But thousands, maybe tens of thousands, of black and minority Americans are less fortunate, subjected to similar indignities unchronicled by any newspaper or TV report, unmentioned at a White House news conference.
Consciously or unconsciously, racial profiling occurs all the time. Consciously, as when it emerged a few years ago that Maryland state police were stopping motorists partly on the basis of a "drug courier profile" set up in the early 1990s. A subsequent study found that blacks accounted for only 15 per cent of speeding motorists but almost three-quarters of those who were stopped and searched.
Then there is the profiling in which we all indulge. Who doesn't feel a tad uneasy near a group of young black men in a deserted public place – even a certain Jesse Jackson, a spokesman for black America for more than a generation? "I hate to admit it," Jackson once said, "But I have reached a stage in my life that if I am walking down a dark street late at night and I see that the person behind me is white, I subconsciously feel relieved."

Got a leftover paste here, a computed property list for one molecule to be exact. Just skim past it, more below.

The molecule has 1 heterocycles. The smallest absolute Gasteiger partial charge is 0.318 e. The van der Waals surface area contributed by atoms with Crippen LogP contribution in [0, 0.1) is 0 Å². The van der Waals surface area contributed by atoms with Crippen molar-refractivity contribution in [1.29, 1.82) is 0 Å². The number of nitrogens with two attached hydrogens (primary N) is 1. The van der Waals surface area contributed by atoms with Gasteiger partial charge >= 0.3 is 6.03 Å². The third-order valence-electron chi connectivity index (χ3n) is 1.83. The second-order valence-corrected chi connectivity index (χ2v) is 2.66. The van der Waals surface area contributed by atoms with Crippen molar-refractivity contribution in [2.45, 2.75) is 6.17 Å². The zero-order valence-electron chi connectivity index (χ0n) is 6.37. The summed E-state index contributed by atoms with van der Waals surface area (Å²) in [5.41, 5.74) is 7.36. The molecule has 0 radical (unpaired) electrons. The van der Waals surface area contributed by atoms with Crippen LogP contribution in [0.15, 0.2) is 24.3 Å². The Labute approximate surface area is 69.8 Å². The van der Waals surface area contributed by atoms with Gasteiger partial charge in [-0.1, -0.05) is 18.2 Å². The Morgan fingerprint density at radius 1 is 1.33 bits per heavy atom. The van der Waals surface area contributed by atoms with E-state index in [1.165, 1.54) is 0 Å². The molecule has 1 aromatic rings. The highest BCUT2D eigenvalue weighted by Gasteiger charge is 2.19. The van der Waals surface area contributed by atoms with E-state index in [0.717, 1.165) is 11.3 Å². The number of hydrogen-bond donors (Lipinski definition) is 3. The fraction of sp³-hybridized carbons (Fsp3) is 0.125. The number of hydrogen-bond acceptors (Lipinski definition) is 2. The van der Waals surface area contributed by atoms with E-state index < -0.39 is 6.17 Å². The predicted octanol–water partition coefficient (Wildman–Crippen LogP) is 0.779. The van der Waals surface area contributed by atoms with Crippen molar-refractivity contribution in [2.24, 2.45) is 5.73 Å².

The instinctive underlying assumption about Johnnie Cochran was that a black man simply couldn't have made enough money by honest means to be driving a Rolls. Even though the police in Cambridge, Massachusetts, deny it, there may have lurked the automatic, subconscious view that a black man couldn't possibly afford to live in such a house. Ergo, he had broken into it.
According to Amnesty International, 26 of the 50 US states have no ban on racial profiling and all but four permit profiling based on religion or religious appearance. At a federal level the practice is taboo – which is why elderly white women find themselves singled out for screening at airport security at the same rate as young men like Hussein or Mohammed. But try telling that to Muslim immigrants harassed in the wake of 9/11.
It seeps into the most everyday moments in life. These include, as Reginald Shuford, the top racial profiling litigator at the American Civil Liberties Union has put it, "shopping while black or brown (being followed in a store or ignored altogether), hailing a cab while black or brown, dining while black or brown (tip automatically added to the bill of a black patron, under the theory that blacks are poor tippers), riding (as in a bike, in a particular neighbourhood) while black or brown, running (as in jogging or exercising) while black or brown."